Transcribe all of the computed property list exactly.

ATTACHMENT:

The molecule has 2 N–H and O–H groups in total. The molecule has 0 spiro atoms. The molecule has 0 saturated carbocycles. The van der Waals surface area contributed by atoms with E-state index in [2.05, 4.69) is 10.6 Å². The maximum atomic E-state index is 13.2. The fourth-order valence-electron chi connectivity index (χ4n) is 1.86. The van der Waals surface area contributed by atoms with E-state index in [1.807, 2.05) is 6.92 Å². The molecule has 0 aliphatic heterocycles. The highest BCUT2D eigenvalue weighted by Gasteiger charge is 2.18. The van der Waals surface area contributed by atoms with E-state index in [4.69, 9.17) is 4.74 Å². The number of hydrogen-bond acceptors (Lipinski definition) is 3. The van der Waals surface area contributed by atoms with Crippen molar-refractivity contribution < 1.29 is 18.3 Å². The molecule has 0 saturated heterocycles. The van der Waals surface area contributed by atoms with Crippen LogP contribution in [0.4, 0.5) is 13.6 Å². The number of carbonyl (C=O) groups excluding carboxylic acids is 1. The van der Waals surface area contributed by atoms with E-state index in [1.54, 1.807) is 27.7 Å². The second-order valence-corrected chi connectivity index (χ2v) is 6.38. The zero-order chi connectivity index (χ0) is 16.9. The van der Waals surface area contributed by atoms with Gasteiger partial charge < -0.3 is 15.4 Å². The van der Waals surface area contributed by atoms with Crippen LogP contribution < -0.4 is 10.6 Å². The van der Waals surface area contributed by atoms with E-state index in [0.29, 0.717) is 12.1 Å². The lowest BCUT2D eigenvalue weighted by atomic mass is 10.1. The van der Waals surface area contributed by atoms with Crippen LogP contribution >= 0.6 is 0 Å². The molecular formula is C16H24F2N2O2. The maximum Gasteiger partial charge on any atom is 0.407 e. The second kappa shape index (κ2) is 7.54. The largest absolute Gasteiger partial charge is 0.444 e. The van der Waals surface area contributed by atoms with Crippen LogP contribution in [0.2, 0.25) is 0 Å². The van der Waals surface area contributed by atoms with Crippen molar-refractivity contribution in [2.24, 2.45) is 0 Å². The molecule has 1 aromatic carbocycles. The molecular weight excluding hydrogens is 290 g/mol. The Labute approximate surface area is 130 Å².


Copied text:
The molecule has 2 N–H and O–H groups in total. The molecule has 0 spiro atoms. The molecule has 0 saturated carbocycles. The van der Waals surface area contributed by atoms with E-state index in [2.05, 4.69) is 10.6 Å². The maximum atomic E-state index is 13.2. The fourth-order valence-electron chi connectivity index (χ4n) is 1.86. The van der Waals surface area contributed by atoms with E-state index in [1.807, 2.05) is 6.92 Å². The molecule has 0 aliphatic heterocycles. The highest BCUT2D eigenvalue weighted by Gasteiger charge is 2.18. The van der Waals surface area contributed by atoms with E-state index in [4.69, 9.17) is 4.74 Å². The number of hydrogen-bond acceptors (Lipinski definition) is 3. The van der Waals surface area contributed by atoms with Crippen molar-refractivity contribution < 1.29 is 18.3 Å². The molecule has 0 saturated heterocycles. The van der Waals surface area contributed by atoms with Crippen LogP contribution in [0.4, 0.5) is 13.6 Å². The number of carbonyl (C=O) groups excluding carboxylic acids is 1. The van der Waals surface area contributed by atoms with E-state index in [1.54, 1.807) is 27.7 Å². The second-order valence-corrected chi connectivity index (χ2v) is 6.38. The zero-order chi connectivity index (χ0) is 16.9. The van der Waals surface area contributed by atoms with Gasteiger partial charge < -0.3 is 15.4 Å². The van der Waals surface area contributed by atoms with Crippen LogP contribution < -0.4 is 10.6 Å². The van der Waals surface area contributed by atoms with E-state index in [0.29, 0.717) is 12.1 Å². The lowest BCUT2D eigenvalue weighted by atomic mass is 10.1. The van der Waals surface area contributed by atoms with Crippen LogP contribution >= 0.6 is 0 Å². The molecular formula is C16H24F2N2O2. The maximum Gasteiger partial charge on any atom is 0.407 e. The second kappa shape index (κ2) is 7.54. The largest absolute Gasteiger partial charge is 0.444 e. The van der Waals surface area contributed by atoms with Crippen LogP contribution in [0.2, 0.25) is 0 Å². The van der Waals surface area contributed by atoms with Crippen molar-refractivity contribution in [2.24, 2.45) is 0 Å². The molecule has 1 aromatic carbocycles. The molecular weight excluding hydrogens is 290 g/mol. The Labute approximate surface area is 130 Å².